Table 3-116, Box for Additional Requirements for Full-Scale Evacuation Demonstration

3-2482.   BRIEFING THE OPERATOR ON DEMONSTRATION REQUIREMENTS. After the principal inspectors (CPM if applicable) determine whether a partial or full-scale demonstration is required, the operator must develop a plan outlining the manner in which the demonstration is to be conducted. Federal Aviation Administration (FAA) inspectors must meet with the operator as often as necessary to ensure the operator clearly understands which documents and information are required for the plan to be accepted for evaluation. The operator shall be given the following information in addition to the specific information described in paragraph 3-2483 of this section.

A.   Full-Scale Demonstration. In a full-scale aborted takeoff emergency evacuation demonstration, the operator must assemble a representative passenger complement in accordance with part 121, appendix D(a)(7) or part 125, appendix B(a)(7). The operator must ensure the passenger participants meet the following criteria before conducting the demonstration. If passenger participants do not meet the criteria, the operator shall be required to repeat the demonstration.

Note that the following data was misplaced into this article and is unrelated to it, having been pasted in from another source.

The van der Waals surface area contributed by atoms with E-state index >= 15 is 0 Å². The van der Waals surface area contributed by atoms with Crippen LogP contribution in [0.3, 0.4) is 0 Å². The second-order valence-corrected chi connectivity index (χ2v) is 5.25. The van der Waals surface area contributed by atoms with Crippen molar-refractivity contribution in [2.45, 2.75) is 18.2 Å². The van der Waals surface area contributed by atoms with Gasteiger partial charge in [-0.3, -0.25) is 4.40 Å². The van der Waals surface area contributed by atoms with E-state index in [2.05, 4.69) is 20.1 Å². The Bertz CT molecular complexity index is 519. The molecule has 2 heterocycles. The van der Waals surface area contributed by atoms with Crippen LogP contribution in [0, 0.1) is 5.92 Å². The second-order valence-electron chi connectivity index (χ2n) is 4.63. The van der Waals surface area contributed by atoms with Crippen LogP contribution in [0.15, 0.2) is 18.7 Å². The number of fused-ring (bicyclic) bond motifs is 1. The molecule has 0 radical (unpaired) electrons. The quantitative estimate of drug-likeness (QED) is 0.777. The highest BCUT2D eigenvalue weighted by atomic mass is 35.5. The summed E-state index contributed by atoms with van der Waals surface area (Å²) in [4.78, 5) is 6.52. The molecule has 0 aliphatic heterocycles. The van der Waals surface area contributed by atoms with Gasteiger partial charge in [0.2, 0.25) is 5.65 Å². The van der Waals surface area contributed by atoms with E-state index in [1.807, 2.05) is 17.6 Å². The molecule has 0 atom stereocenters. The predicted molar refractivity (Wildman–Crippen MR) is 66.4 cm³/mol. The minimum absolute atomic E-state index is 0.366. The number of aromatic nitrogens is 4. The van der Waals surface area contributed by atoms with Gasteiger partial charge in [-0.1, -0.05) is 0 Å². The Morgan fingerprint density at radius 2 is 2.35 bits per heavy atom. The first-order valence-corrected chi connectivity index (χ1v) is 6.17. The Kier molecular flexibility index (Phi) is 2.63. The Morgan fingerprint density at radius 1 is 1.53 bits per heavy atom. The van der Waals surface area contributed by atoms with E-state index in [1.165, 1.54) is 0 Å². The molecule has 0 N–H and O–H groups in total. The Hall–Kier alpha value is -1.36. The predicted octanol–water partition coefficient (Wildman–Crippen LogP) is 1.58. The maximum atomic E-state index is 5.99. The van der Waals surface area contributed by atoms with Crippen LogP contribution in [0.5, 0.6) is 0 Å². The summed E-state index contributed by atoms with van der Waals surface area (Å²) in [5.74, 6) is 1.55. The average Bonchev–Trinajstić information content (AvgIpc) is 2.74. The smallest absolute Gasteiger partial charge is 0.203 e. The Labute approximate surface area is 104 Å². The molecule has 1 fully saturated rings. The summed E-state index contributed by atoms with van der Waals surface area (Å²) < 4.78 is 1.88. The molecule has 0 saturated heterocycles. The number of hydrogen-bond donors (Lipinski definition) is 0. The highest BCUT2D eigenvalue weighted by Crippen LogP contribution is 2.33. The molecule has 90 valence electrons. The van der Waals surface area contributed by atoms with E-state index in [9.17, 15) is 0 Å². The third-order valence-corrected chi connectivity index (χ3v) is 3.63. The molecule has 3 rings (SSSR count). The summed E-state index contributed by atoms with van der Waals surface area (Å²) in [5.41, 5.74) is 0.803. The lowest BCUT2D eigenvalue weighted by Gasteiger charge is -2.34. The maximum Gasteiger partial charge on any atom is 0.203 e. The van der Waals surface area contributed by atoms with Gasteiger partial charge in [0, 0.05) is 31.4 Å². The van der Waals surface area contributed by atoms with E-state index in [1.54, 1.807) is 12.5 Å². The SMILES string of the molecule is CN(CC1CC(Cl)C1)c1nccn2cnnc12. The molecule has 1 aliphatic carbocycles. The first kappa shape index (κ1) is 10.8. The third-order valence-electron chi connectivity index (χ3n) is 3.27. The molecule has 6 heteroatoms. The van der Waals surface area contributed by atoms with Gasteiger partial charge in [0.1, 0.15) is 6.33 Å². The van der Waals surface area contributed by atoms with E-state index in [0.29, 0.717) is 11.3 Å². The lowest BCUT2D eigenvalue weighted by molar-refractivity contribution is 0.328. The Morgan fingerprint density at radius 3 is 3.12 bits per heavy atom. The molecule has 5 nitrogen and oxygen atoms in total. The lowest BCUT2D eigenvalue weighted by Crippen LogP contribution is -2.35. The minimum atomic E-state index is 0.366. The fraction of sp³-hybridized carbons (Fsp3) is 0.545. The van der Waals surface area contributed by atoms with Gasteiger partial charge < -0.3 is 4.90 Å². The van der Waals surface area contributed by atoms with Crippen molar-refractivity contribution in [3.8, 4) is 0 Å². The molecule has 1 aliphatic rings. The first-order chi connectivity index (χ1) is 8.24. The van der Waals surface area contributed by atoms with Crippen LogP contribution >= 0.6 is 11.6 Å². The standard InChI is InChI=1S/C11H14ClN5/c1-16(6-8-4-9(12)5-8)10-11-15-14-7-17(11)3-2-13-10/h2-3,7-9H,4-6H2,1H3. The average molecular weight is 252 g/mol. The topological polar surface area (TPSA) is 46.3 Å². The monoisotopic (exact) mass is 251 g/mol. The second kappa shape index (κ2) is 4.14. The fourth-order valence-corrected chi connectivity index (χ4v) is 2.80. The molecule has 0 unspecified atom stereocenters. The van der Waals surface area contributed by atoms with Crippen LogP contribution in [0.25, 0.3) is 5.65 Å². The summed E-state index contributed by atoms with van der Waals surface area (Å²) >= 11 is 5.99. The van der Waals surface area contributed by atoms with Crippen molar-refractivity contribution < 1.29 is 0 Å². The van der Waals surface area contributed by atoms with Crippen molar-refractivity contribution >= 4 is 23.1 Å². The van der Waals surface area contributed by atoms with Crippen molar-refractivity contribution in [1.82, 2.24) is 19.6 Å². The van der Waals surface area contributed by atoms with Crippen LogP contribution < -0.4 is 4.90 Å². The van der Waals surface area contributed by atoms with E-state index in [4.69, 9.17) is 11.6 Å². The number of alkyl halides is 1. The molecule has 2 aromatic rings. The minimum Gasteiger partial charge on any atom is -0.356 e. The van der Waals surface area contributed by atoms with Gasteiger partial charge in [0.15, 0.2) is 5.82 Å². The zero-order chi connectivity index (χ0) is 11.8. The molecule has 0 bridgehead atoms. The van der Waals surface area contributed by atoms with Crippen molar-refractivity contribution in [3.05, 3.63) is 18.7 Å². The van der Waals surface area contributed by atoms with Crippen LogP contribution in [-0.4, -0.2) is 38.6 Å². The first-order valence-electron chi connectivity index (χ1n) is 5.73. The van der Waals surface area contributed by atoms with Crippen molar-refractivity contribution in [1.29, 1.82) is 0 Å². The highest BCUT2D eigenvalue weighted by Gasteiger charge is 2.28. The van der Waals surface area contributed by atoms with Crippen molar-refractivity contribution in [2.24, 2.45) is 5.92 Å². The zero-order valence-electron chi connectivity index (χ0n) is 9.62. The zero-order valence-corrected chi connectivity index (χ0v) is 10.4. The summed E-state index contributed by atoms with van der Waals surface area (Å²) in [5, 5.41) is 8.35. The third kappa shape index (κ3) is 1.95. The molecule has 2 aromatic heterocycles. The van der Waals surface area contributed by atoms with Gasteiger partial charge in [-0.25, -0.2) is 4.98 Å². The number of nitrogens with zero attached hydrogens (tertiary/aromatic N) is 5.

1)   They must be representative of a normal passenger complement as outlined in the following table.

Table 3-117, Normal Passenger Complement



Percentage of Full

Seating Capacity

Adult Females


40% minimum

Adult Males


60% maximum

Adult Males

and Females

(Proportionate mix)

over 50

35% minimum

of which at least

15% must be female.

Life-sized dolls



2)   The “life-sized dolls” referred to above must be carried by passengers to simulate infants two years or younger.
3)   None of the passengers may be crewmembers, mechanics, or training personnel who maintain or operate the airplane.